- Do not take photos inside temples, shrines or other religious buildings. Even if signs are not posted, you should refrain as it considered highly disrespectful to capture images inside sacred places.
- Do not eat or drink anything inside these buildings, including sipping from a water bottle. You should only do so when outside.
- Never touch anything you don’t need to touch such as decorations, hanging lattices or other fittings. They are often quite fragile or may be very old. If you don’t need to touch something, simply don’t.
- If you decide to participate in prayer or worship in a temple, do as others around you are doing. You will probably observe others putting their hands together while praying and it is appropriate for you to do so too.
- In a Shinto shrine, the deity will be enshrined in the main building where an offertory box may be positioned for donations. When you put money into it, you ring the bell and offer a quiet prayer. Worshippers then stand up straight and continue praying then, clap their hands together twice before continuing to pray.
Must-see Kyoto temples
Depending on your tastes and spiritual inclinations, there are different temples for different people:
- Kiyomizu-dera Temple – With spectacular views across all of Kyoto, Kiyomizu-dera goes against everything typically expected of a traditional temple. It’s quite bustling and crowded with gaudy decoration including a colourful painted entrance gate and pagoda, and is also rather commercialised with the sale of fortunes and amulets available onsite. Four million annual visitors can’t be wrong about its designation as a must-see Kyoto temple!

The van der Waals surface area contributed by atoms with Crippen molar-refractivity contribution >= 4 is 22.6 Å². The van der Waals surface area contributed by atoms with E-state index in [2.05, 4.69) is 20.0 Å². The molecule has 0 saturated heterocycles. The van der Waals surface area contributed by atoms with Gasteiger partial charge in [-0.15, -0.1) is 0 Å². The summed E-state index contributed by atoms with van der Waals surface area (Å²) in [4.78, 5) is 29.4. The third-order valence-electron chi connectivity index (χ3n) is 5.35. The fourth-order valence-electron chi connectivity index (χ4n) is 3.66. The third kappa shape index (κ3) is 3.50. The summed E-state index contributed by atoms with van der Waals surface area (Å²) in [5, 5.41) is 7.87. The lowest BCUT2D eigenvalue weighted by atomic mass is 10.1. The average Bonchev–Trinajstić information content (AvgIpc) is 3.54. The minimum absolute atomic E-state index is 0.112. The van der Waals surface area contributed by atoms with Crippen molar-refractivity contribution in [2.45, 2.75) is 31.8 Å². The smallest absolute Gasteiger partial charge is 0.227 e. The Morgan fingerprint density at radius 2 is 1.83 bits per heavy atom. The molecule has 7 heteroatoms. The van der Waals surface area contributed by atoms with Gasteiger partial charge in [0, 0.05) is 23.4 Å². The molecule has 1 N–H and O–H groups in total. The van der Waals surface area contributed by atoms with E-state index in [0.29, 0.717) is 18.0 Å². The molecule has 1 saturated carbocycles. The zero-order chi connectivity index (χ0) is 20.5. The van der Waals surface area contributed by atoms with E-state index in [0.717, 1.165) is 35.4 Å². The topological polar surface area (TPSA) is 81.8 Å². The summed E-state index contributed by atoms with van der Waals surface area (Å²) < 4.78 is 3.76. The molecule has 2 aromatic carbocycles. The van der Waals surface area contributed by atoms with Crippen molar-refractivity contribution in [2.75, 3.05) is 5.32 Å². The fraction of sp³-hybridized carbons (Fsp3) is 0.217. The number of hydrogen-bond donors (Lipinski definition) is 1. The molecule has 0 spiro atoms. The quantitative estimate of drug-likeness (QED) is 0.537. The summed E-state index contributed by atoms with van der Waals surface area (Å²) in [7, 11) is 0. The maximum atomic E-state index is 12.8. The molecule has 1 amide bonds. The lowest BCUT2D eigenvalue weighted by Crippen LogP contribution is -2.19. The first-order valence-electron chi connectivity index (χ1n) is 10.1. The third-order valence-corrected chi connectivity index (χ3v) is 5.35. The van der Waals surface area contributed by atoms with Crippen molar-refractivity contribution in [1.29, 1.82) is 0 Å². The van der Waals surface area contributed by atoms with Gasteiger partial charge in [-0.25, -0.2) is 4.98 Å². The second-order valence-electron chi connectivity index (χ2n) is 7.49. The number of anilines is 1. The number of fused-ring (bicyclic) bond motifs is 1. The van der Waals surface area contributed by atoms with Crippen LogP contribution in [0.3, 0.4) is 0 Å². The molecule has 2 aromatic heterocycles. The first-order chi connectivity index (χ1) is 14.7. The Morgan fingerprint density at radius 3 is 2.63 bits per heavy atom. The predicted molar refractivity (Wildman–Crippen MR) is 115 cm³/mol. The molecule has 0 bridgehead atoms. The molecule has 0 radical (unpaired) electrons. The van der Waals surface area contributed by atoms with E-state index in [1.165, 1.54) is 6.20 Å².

- Chionin Temple – Features the staircase that was used in Tom Cruise’s 2003 movie The Last Samurai and a 70-ton bell which is rung on New Year’s Eve each year by a specially-selected team of 17 monks who use their own body weight on the ropes to swing the clanger.
- Tenryu-ji Temple – Kyoto’s finest gardens and glorious views of the surrounding mountains will greet you when you arrive at Tenryu-ji. The ‘pond-stroll’ garden was designed centuries ago by Muso Soseki, aka the Most Reverend Priest Muso who lived from 1275 to 1351. Spend an entire day exploring waterfalls, stone bridges, bamboo groves, islets and roofed passageways, all incredibly beautiful and soul-enriching.